Pune University braced to enter world education rankings for the first time
Entering the global education ranking procedure for the first time, the university administration is confident that it will fare well and emerge as the top institute in the country
Acclaimed as it is, Savitribai Phule Pune University (SPPU) could soon find out how it fares when compared to other top varsities in the nation and world, with the administration’s recent decision to participate in the world university ranking procedure for the very first time. With several recent tie-ups with international universities and its focus on various research activities, SPPU vice-chancellor Dr W N Gade is confident that the university could emerge at the top of the list.
The university will soon appear for its own test of sorts, as it waits to find out how it fares in the world rankings for the first time. File pic
In an exhaustive survey and ranking procedure carried for the UK-based Times Higher Education World Rankings 2014-15, Panjab University (in Chandigarh) has emerged as the number one varsity in the country, but VC Gade is confident that SPPU will fare even better.
“Until now, SPPU has never participated in any (global) ranking process. We had never shared the varsity’s data with any ranking agency. For the first time, I have approached one of the top ranking agencies. In principle, I have given them the university’s consent, that now we want to participate in the ranking process. Currently Panjab University is considered as number one in country. But I can tell you confidently that we will do even better. We will emerge as the number one institute in India,” said, Dr Gade, who will complete his half-tenure of two and a half years on November 15.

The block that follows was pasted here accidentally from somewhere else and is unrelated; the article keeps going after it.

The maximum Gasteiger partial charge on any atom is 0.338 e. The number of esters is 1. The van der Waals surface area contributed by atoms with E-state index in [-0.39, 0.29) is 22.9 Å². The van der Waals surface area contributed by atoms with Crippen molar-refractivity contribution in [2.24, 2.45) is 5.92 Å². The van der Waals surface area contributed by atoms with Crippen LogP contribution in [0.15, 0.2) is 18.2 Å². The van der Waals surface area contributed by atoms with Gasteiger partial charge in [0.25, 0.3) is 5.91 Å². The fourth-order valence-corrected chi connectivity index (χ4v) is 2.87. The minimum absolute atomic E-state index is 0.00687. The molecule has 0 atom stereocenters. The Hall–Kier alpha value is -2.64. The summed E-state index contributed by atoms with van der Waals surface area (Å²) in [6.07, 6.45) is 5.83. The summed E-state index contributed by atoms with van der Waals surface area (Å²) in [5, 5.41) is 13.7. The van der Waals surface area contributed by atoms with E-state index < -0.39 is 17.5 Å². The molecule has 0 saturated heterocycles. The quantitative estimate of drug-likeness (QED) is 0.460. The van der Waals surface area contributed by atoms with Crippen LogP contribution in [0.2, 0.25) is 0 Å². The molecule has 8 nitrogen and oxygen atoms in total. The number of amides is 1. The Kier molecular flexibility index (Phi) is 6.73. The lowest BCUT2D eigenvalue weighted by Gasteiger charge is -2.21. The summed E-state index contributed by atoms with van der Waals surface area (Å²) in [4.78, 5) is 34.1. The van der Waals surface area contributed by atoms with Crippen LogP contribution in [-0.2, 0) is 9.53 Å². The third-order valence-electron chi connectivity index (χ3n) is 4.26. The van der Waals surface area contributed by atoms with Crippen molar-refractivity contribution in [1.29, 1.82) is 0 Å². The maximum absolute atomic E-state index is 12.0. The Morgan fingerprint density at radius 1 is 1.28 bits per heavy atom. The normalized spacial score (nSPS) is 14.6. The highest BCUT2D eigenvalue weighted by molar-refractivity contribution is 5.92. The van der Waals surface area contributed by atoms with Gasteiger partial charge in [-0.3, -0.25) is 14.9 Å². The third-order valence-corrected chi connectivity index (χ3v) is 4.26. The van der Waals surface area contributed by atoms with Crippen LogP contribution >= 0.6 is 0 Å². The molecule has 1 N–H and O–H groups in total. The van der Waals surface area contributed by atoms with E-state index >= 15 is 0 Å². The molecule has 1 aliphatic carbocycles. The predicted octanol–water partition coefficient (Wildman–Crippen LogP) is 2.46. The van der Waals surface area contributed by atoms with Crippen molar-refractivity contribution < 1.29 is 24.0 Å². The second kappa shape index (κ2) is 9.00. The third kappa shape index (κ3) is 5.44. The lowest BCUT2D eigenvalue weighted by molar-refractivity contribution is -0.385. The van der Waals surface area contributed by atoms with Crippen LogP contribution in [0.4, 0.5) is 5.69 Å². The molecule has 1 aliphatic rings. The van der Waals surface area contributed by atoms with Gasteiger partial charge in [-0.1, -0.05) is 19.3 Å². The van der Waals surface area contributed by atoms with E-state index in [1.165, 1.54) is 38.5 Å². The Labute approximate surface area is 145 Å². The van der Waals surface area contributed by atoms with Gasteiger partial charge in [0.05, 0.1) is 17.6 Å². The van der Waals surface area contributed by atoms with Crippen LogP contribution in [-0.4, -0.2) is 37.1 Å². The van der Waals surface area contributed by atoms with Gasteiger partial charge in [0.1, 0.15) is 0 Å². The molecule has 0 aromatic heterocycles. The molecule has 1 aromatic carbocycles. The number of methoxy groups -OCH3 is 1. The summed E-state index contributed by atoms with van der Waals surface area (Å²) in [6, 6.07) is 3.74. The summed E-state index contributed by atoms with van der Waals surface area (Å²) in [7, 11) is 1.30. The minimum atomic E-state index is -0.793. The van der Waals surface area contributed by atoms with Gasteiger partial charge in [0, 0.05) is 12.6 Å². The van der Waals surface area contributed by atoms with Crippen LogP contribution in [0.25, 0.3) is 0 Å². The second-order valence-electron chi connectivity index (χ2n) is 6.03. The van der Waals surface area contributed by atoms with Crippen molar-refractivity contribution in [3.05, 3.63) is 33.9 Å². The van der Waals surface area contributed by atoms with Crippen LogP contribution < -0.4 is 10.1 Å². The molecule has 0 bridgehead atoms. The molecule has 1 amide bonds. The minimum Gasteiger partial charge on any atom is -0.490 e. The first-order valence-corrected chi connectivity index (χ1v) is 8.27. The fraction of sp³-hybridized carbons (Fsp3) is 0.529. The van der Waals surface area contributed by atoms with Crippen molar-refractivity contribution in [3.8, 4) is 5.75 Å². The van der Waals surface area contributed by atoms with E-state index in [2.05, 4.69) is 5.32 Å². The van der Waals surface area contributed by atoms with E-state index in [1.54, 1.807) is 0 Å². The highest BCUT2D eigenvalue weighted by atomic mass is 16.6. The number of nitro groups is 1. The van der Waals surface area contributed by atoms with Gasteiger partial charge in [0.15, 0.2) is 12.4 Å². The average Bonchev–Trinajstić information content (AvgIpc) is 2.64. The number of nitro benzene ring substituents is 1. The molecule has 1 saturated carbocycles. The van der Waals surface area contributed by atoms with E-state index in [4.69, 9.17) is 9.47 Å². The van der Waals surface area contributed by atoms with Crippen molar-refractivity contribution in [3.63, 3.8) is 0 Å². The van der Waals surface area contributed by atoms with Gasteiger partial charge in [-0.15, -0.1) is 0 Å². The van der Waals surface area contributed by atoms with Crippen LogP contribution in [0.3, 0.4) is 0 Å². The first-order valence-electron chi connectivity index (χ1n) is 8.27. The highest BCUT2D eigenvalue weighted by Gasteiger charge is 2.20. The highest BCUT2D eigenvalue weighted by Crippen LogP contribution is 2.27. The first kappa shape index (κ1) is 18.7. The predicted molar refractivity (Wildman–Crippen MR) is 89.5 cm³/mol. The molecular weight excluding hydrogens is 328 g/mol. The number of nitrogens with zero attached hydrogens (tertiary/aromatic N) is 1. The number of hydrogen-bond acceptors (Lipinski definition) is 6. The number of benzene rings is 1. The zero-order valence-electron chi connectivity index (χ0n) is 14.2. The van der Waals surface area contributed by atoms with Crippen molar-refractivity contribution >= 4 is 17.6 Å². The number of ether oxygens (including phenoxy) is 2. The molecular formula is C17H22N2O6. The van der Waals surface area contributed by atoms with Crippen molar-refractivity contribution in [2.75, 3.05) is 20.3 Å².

Former university vice-chancellor and senior academician, Dr Ram Takavale also welcomed the new decision. “In my time there were no trends of world ranking. Even in India standardised ranking agencies were not available. As per the surveys of University Grants Commission (UGC), we were among the top universities in the country. But all that was unofficial information,” said Takavale, who had headed the varsity between 1978 and 1984. He added, “It is a good step. We can understand what level we are at when compared to other global institutes. Such agencies use various parameters for the results.”
Scope for improvement
Prof Arun Nigvekar, who is also an ex-VC of the university, and is currently the founder director of National Assessment and Accreditation Council, a national level accreditation agency in the higher education sector, said, “One of the biggest benefits of participating in the ranking process is that we realise what our strengths are, and at the same time discover the areas we need to make improvements in. In the current times, getting involved in such global ranking procedures is quite relevant academically.”